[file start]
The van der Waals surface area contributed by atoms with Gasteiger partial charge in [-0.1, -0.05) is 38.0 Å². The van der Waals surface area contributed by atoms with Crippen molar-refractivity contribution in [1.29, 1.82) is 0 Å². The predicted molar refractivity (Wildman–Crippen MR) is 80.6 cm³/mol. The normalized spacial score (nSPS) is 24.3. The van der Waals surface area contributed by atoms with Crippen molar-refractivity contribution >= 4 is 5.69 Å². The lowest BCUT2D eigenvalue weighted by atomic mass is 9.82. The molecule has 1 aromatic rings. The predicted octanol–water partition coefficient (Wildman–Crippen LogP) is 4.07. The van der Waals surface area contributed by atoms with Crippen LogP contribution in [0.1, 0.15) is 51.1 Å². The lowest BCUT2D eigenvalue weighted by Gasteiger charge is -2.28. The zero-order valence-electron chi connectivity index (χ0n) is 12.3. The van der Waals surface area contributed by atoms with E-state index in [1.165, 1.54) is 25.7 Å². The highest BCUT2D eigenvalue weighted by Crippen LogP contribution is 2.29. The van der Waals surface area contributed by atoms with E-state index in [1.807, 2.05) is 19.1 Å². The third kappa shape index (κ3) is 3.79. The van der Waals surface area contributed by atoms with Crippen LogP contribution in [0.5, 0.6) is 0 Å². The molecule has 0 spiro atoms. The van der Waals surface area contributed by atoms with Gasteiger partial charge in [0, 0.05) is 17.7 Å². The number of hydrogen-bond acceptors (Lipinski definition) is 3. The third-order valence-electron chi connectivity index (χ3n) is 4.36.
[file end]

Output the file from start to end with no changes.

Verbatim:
The van der Waals surface area contributed by atoms with Gasteiger partial charge in [-0.1, -0.05) is 38.0 Å². The van der Waals surface area contributed by atoms with Crippen molar-refractivity contribution in [1.29, 1.82) is 0 Å². The predicted molar refractivity (Wildman–Crippen MR) is 80.6 cm³/mol. The normalized spacial score (nSPS) is 24.3. The van der Waals surface area contributed by atoms with Crippen molar-refractivity contribution >= 4 is 5.69 Å². The lowest BCUT2D eigenvalue weighted by atomic mass is 9.82. The molecule has 1 aromatic rings. The predicted octanol–water partition coefficient (Wildman–Crippen LogP) is 4.07. The van der Waals surface area contributed by atoms with Crippen LogP contribution in [0.1, 0.15) is 51.1 Å². The lowest BCUT2D eigenvalue weighted by Gasteiger charge is -2.28. The zero-order valence-electron chi connectivity index (χ0n) is 12.3. The van der Waals surface area contributed by atoms with E-state index in [1.165, 1.54) is 25.7 Å². The highest BCUT2D eigenvalue weighted by Crippen LogP contribution is 2.29. The van der Waals surface area contributed by atoms with E-state index in [1.807, 2.05) is 19.1 Å². The third kappa shape index (κ3) is 3.79. The van der Waals surface area contributed by atoms with Crippen LogP contribution in [0.5, 0.6) is 0 Å². The molecule has 0 spiro atoms. The van der Waals surface area contributed by atoms with Gasteiger partial charge in [0, 0.05) is 17.7 Å². The number of hydrogen-bond acceptors (Lipinski definition) is 3. The third-order valence-electron chi connectivity index (χ3n) is 4.36.